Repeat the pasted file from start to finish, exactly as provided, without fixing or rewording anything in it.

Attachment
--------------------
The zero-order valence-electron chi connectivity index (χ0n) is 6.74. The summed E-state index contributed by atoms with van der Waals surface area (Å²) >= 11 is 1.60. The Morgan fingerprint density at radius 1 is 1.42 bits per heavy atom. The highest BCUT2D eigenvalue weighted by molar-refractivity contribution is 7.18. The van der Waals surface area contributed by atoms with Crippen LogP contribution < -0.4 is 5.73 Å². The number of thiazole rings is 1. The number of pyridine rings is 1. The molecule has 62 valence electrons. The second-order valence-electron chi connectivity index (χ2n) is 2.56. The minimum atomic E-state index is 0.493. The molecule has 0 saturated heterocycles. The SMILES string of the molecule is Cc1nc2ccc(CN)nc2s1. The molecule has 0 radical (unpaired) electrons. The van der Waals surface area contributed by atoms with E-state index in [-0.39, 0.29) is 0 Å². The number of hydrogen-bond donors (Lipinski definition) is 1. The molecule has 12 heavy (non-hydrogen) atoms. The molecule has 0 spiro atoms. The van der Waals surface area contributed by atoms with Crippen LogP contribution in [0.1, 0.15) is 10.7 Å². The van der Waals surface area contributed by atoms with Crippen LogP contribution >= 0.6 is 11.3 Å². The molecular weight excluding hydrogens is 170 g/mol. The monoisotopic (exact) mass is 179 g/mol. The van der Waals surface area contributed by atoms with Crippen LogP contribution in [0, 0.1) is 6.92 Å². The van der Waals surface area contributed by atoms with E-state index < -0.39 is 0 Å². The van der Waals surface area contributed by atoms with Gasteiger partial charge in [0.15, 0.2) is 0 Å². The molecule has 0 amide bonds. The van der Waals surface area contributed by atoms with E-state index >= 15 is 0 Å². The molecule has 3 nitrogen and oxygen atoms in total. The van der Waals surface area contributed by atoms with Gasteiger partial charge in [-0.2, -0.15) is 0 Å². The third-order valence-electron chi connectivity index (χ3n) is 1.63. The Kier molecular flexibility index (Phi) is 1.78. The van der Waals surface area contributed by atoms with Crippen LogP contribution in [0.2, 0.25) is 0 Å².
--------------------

The zero-order valence-electron chi connectivity index (χ0n) is 6.74. The summed E-state index contributed by atoms with van der Waals surface area (Å²) >= 11 is 1.60. The Morgan fingerprint density at radius 1 is 1.42 bits per heavy atom. The highest BCUT2D eigenvalue weighted by molar-refractivity contribution is 7.18. The van der Waals surface area contributed by atoms with Crippen LogP contribution < -0.4 is 5.73 Å². The number of thiazole rings is 1. The number of pyridine rings is 1. The molecule has 62 valence electrons. The second-order valence-electron chi connectivity index (χ2n) is 2.56. The minimum atomic E-state index is 0.493. The molecule has 0 saturated heterocycles. The SMILES string of the molecule is Cc1nc2ccc(CN)nc2s1. The molecule has 0 radical (unpaired) electrons. The van der Waals surface area contributed by atoms with E-state index in [-0.39, 0.29) is 0 Å². The number of hydrogen-bond donors (Lipinski definition) is 1. The molecule has 12 heavy (non-hydrogen) atoms. The molecule has 0 spiro atoms. The van der Waals surface area contributed by atoms with Crippen LogP contribution in [0.1, 0.15) is 10.7 Å². The van der Waals surface area contributed by atoms with Crippen LogP contribution >= 0.6 is 11.3 Å². The molecular weight excluding hydrogens is 170 g/mol. The monoisotopic (exact) mass is 179 g/mol. The van der Waals surface area contributed by atoms with Crippen LogP contribution in [0, 0.1) is 6.92 Å². The van der Waals surface area contributed by atoms with E-state index < -0.39 is 0 Å². The van der Waals surface area contributed by atoms with Gasteiger partial charge in [0.15, 0.2) is 0 Å². The molecule has 0 amide bonds. The van der Waals surface area contributed by atoms with E-state index >= 15 is 0 Å². The molecule has 3 nitrogen and oxygen atoms in total. The van der Waals surface area contributed by atoms with Gasteiger partial charge in [-0.2, -0.15) is 0 Å². The third-order valence-electron chi connectivity index (χ3n) is 1.63. The Kier molecular flexibility index (Phi) is 1.78. The van der Waals surface area contributed by atoms with Crippen LogP contribution in [0.2, 0.25) is 0 Å².